It’s important to understand that consumer grade point-of-use TVSS is not suitable protection from a direct lightning strike. Whole-house lightning protection is beyond the scope of this column and tends to get complicated and fairly expensive to implement. What to do What, then, should we do? If we tell our subscribers anything, it should be along the lines of "consider installing third party surge suppression devices" and "consult with a licensed electrician, the computer or consumer electronics device manufacturer, etc., regarding whether external surge suppression devices are warranted, along with the specific surge suppression device types and installation guidelines."
Why the legalese? To avoid being perceived as promising subscribers that we’re going to pay for damaged equipment because TVSS was recommended by the cable company. I had a discussion about this with an industry friend and colleague who holds a high-level engineering position with a major cable operator.
He noted: "Customers are my first priority. They pay my salary. Over the years I’ve observed that the majority of customers are terrific. They understand how business works and will give you a break if problems with service are promptly and courteously resolved. However, a small percentage will attempt to take advantage of every business they interact with, and the cable operator is not an exception. A lightning strike on a customer’s home is not the cable operator’s fault, but a few customers will attempt to play it that way."
The seemingly ubiquitous electronic gadgets in subscribers’ homes are an invitation to problems if at least some attempt isn’t made to combat the electrical gremlins discussed previously. An analogy might be made to the PC and whether up-to-date antivirus software is installed and in use. Is it the PC manufacturer’s fault that a user’s computer gets infected with a virus because that user didn’t bother to keep the antivirus software’s definitions up to date?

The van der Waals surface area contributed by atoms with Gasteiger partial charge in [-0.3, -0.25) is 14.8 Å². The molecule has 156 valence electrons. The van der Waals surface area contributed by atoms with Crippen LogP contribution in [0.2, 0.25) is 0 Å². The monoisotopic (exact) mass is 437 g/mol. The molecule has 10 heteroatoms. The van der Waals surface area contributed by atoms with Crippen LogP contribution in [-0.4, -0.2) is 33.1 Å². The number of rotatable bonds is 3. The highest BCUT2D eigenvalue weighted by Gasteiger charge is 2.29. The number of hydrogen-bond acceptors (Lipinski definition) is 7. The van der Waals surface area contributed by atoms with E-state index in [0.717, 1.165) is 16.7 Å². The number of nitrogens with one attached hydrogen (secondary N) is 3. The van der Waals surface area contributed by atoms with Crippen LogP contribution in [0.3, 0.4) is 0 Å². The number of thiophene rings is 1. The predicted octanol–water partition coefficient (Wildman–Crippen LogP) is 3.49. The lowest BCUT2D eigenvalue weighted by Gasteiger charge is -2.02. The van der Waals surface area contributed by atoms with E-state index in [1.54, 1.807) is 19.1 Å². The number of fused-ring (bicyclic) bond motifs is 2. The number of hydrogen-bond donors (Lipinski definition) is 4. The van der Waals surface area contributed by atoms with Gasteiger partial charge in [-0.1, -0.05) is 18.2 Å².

We have to assume that our subscribers are responsible for their homes, automobiles, TV sets, microwaves, and whatever else they own. Does it makes sense for cable operators to suggest that subscribers at least consider third party TVSS for devices connected to the cable? Somewhere in all of this there has to be a clear separation maintained between the respective responsibilities of subscribers and the cable company. At the same time, we need to think about how we can educate our subscribers while minimizing our own legal and financial exposure.

Ron Hranac is a technical leader, Broadband Network Engineering, for Cisco Systems and senior technology editor for Communications Technology. Reach him at